Missing Bruges

A little town in Belgium, not far from Brussels, Bruges looks like the backdrop for a fairy tale.  And as long as you don’t go there on a Monday, you can surely create your own.

Pronounced Brewjh, the city center is a UNESCO World Heritage Site, an almost-perfectly preserved Medieval Flemish village set on the southern edge of the North Sea.

Just saying the words “North Sea” gave us a little thrill…possibly more than actually laying eyes on the choppy, dark gray water itself.  As seas are an almost non-existent commodity in America, they’re a romantic concept to us both; we look forward to a lifetime of exploring them.

However, the North Sea doesn’t exactly invite interaction on the warmest day — and this was December 2003, the coldest winter Europe had seen in 100 years.  Bundled to within an inch of our lives, we’d taken an hour’s train ride from Brussels to make a day trip of wandering in and out of the museums of Bruges.

Oh, the hilarity.  All of Bruges’ major museums are closed on Mondays…and we hadn’t thought to ask.  Learning experience — check.  Briskly stroll the town center to keep from freezing to death — check.

If you have to be stuck outside someplace in the winter, though, you could do a hell of lot worse. Gold leaf winks from balustrades and basilicas, footfalls echo on round cobblestones, and geese and swans glide along glassy canals.  Quiet courtyards beckon with ivy-covered walls and tall, gnarled, weeping trees.  Impossibly fine wood and stone-carved details tell stories of the guilds and societies that built this once-powerful town. Word on the street is, Bruges inspired Walt Disney in the creation of Disneyland.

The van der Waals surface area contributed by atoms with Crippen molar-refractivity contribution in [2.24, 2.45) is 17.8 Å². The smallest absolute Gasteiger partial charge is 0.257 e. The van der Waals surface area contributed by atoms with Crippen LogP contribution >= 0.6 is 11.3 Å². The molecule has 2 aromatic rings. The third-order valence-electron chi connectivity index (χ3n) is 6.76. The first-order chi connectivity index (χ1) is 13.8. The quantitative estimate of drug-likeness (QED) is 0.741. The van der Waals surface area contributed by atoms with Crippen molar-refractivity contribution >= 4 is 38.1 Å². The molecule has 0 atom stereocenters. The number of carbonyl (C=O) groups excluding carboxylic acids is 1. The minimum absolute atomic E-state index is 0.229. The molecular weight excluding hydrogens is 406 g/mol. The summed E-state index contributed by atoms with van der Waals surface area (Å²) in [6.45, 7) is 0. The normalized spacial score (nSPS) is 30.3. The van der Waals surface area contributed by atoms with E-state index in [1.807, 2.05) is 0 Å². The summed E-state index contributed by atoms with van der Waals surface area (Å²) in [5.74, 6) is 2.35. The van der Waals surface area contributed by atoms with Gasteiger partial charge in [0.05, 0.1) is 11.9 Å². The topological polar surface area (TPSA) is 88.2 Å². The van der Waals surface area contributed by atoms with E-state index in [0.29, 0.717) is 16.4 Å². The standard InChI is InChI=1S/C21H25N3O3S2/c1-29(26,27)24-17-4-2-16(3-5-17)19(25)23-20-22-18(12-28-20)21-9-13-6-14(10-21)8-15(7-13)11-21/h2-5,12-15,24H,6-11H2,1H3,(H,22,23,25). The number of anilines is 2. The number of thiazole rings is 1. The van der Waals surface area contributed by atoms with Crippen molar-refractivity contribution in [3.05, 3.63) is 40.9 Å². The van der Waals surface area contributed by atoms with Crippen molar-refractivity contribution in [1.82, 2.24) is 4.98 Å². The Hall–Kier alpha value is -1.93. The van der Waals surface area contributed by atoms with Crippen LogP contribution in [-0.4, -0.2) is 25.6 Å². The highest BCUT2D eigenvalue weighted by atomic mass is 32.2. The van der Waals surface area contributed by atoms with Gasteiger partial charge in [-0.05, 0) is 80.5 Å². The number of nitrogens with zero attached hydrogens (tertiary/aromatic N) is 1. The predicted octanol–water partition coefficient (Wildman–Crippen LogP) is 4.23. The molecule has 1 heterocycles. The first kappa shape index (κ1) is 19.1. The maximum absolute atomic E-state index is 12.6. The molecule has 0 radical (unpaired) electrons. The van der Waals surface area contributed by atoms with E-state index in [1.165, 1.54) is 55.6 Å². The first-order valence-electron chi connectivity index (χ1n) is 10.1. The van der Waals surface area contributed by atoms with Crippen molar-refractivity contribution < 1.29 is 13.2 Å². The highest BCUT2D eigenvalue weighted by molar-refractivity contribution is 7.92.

If you happen to arrive, like us, on a Monday, you can take further consolation in the Chocolate Museum or now, the diabolical genius of the Friet Museum.  Belgium is, after all, one of Europe’s great chocolate-making centers and the birthplace of the french fry.

Otherwise, be sure to visit the Gothic churches of Notre Dame and St. Salvador.  Enjoy the Van Eyck collection at the Groeninge Museum, or learn about the works of 13th-century art star Hans Memling at the Sint-Jan Hospitaalmuseum. Step into the Middle Ages at the Gruuthuse Museum, then browse through local pottery and handmade lace.

And if you’re there in the winter, from late November to early January, don’t miss the magical Snow and Ice: Bruges.  Set up right by the train station, this is a carnival tent full of incredible ice sculptures of figures from European folklore and ancient mythology, all illuminated by colored lights.  At first, it makes a walk outside in winter seem warm by comparison, but then you’re oohing and aahing so much, you forget that you feel anything but awe.

*For more of our photos from Bruges, click here.

Comments

  1. I have a memory of watching a room of older women flipping spindles of cotton weaving beautiful lace patterns. The only sound was the clickity-clack of the wooden spindles. They’ve probably been doing it like that for 100s of years.

  2. We were just in Bruges a couple of weeks ago! We spent 3 nights and 2 days enjoying the chocolate (loved the Chocolate museum!) and the french fries with mayo (who would have thought?!) It’s such a charming town to walk around in and after almost 7 months in Europe, it even had my all time favorite square for sheer quaintness. Thanks for your comment on Travelblogs!

  3. Museums are often closed on Mondays in Mainland Europe. On a plus note they are also free one day each month. Sometimes on a Sunday, sometimes on a Tuesday. It always pays to check before planning a museum visit!
    Following on from Lindsay’s comment, fries are available with tartare, 1000 island, curry and many more garnishes not just mayo.

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  1. […] For more on our (mis)adventures that day, please see Missing Bruges. […]

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